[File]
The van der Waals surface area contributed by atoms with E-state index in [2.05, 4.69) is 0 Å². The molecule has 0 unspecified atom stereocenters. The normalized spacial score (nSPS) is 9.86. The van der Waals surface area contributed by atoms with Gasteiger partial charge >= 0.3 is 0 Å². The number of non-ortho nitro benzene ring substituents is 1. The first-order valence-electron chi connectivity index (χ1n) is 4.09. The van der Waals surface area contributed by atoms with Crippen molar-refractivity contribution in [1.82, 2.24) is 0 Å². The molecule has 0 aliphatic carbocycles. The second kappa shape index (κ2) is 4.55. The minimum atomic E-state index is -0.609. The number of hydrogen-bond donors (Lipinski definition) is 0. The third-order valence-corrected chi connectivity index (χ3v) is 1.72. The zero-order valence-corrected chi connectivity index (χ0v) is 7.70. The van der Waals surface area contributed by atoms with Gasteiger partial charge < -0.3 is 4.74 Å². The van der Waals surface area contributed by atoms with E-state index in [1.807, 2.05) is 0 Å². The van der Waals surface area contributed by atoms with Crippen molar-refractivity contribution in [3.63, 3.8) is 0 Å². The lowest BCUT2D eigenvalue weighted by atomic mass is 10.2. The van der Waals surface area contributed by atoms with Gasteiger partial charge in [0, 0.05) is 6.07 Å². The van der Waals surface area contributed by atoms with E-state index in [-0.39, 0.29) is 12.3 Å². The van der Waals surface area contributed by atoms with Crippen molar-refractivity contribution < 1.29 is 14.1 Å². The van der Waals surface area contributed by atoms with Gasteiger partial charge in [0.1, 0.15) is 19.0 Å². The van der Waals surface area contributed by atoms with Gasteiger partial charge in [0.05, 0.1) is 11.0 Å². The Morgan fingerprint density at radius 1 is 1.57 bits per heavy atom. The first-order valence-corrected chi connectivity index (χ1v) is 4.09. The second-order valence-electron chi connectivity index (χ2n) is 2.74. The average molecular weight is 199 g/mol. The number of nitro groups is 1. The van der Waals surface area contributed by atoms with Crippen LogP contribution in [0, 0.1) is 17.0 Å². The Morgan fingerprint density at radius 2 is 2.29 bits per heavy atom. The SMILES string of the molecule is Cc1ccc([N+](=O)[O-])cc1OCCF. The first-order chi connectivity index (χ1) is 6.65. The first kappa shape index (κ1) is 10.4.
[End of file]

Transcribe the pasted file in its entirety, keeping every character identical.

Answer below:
The van der Waals surface area contributed by atoms with E-state index in [2.05, 4.69) is 0 Å². The molecule has 0 unspecified atom stereocenters. The normalized spacial score (nSPS) is 9.86. The van der Waals surface area contributed by atoms with Gasteiger partial charge >= 0.3 is 0 Å². The number of non-ortho nitro benzene ring substituents is 1. The first-order valence-electron chi connectivity index (χ1n) is 4.09. The van der Waals surface area contributed by atoms with Crippen molar-refractivity contribution in [1.82, 2.24) is 0 Å². The molecule has 0 aliphatic carbocycles. The second kappa shape index (κ2) is 4.55. The minimum atomic E-state index is -0.609. The number of hydrogen-bond donors (Lipinski definition) is 0. The third-order valence-corrected chi connectivity index (χ3v) is 1.72. The zero-order valence-corrected chi connectivity index (χ0v) is 7.70. The van der Waals surface area contributed by atoms with Gasteiger partial charge < -0.3 is 4.74 Å². The van der Waals surface area contributed by atoms with E-state index in [1.807, 2.05) is 0 Å². The van der Waals surface area contributed by atoms with Crippen molar-refractivity contribution in [3.63, 3.8) is 0 Å². The lowest BCUT2D eigenvalue weighted by atomic mass is 10.2. The van der Waals surface area contributed by atoms with Gasteiger partial charge in [0, 0.05) is 6.07 Å². The van der Waals surface area contributed by atoms with E-state index in [-0.39, 0.29) is 12.3 Å². The van der Waals surface area contributed by atoms with Crippen molar-refractivity contribution < 1.29 is 14.1 Å². The van der Waals surface area contributed by atoms with Gasteiger partial charge in [0.1, 0.15) is 19.0 Å². The van der Waals surface area contributed by atoms with Gasteiger partial charge in [0.05, 0.1) is 11.0 Å². The Morgan fingerprint density at radius 1 is 1.57 bits per heavy atom. The first-order valence-corrected chi connectivity index (χ1v) is 4.09. The second-order valence-electron chi connectivity index (χ2n) is 2.74. The average molecular weight is 199 g/mol. The number of nitro groups is 1. The van der Waals surface area contributed by atoms with Crippen LogP contribution in [0, 0.1) is 17.0 Å². The Morgan fingerprint density at radius 2 is 2.29 bits per heavy atom. The SMILES string of the molecule is Cc1ccc([N+](=O)[O-])cc1OCCF. The first-order chi connectivity index (χ1) is 6.65. The first kappa shape index (κ1) is 10.4.